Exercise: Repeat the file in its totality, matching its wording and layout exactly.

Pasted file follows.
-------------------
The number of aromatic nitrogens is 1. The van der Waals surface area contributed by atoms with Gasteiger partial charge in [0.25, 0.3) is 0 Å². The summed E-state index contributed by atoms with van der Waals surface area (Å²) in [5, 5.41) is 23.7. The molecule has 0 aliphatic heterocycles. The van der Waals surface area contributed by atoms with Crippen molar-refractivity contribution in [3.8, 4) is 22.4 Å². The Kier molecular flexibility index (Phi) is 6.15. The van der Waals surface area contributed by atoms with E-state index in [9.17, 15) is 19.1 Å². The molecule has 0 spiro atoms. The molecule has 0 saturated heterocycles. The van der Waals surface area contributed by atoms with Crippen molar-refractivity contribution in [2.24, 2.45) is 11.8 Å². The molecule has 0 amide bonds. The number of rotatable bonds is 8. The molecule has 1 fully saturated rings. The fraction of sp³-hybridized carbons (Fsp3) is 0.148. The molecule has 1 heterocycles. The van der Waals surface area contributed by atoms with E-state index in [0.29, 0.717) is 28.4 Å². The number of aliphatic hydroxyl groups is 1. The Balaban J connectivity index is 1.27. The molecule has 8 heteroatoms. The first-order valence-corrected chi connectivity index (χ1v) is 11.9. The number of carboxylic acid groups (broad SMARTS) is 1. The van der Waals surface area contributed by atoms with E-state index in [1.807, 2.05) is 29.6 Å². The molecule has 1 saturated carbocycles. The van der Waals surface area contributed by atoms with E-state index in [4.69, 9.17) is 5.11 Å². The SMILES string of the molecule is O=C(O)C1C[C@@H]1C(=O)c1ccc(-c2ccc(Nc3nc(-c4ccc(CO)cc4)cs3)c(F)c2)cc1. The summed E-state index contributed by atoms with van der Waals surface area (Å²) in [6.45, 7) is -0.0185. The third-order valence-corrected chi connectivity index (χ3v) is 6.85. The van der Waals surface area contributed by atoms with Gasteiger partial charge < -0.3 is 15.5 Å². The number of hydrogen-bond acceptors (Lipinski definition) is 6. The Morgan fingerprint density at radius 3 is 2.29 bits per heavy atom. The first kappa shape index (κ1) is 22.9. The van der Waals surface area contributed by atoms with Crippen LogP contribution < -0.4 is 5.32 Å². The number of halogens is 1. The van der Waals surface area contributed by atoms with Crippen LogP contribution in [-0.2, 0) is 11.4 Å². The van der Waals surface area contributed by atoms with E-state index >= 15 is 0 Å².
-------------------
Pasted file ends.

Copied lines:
The number of aromatic nitrogens is 1. The van der Waals surface area contributed by atoms with Gasteiger partial charge in [0.25, 0.3) is 0 Å². The summed E-state index contributed by atoms with van der Waals surface area (Å²) in [5, 5.41) is 23.7. The molecule has 0 aliphatic heterocycles. The van der Waals surface area contributed by atoms with Crippen molar-refractivity contribution in [3.8, 4) is 22.4 Å². The Kier molecular flexibility index (Phi) is 6.15. The van der Waals surface area contributed by atoms with E-state index in [9.17, 15) is 19.1 Å². The molecule has 0 spiro atoms. The molecule has 0 saturated heterocycles. The van der Waals surface area contributed by atoms with Crippen molar-refractivity contribution in [2.24, 2.45) is 11.8 Å². The molecule has 0 amide bonds. The number of rotatable bonds is 8. The molecule has 1 fully saturated rings. The fraction of sp³-hybridized carbons (Fsp3) is 0.148. The molecule has 1 heterocycles. The van der Waals surface area contributed by atoms with E-state index in [0.29, 0.717) is 28.4 Å². The number of aliphatic hydroxyl groups is 1. The Balaban J connectivity index is 1.27. The molecule has 8 heteroatoms. The first-order valence-corrected chi connectivity index (χ1v) is 11.9. The number of carboxylic acid groups (broad SMARTS) is 1. The van der Waals surface area contributed by atoms with E-state index in [1.807, 2.05) is 29.6 Å². The molecule has 1 saturated carbocycles. The van der Waals surface area contributed by atoms with E-state index in [4.69, 9.17) is 5.11 Å². The SMILES string of the molecule is O=C(O)C1C[C@@H]1C(=O)c1ccc(-c2ccc(Nc3nc(-c4ccc(CO)cc4)cs3)c(F)c2)cc1. The summed E-state index contributed by atoms with van der Waals surface area (Å²) in [6.45, 7) is -0.0185. The third-order valence-corrected chi connectivity index (χ3v) is 6.85. The van der Waals surface area contributed by atoms with Gasteiger partial charge < -0.3 is 15.5 Å². The number of hydrogen-bond acceptors (Lipinski definition) is 6. The Morgan fingerprint density at radius 3 is 2.29 bits per heavy atom. The first kappa shape index (κ1) is 22.9. The van der Waals surface area contributed by atoms with Crippen LogP contribution < -0.4 is 5.32 Å². The number of halogens is 1. The van der Waals surface area contributed by atoms with Crippen LogP contribution in [-0.2, 0) is 11.4 Å². The van der Waals surface area contributed by atoms with E-state index >= 15 is 0 Å².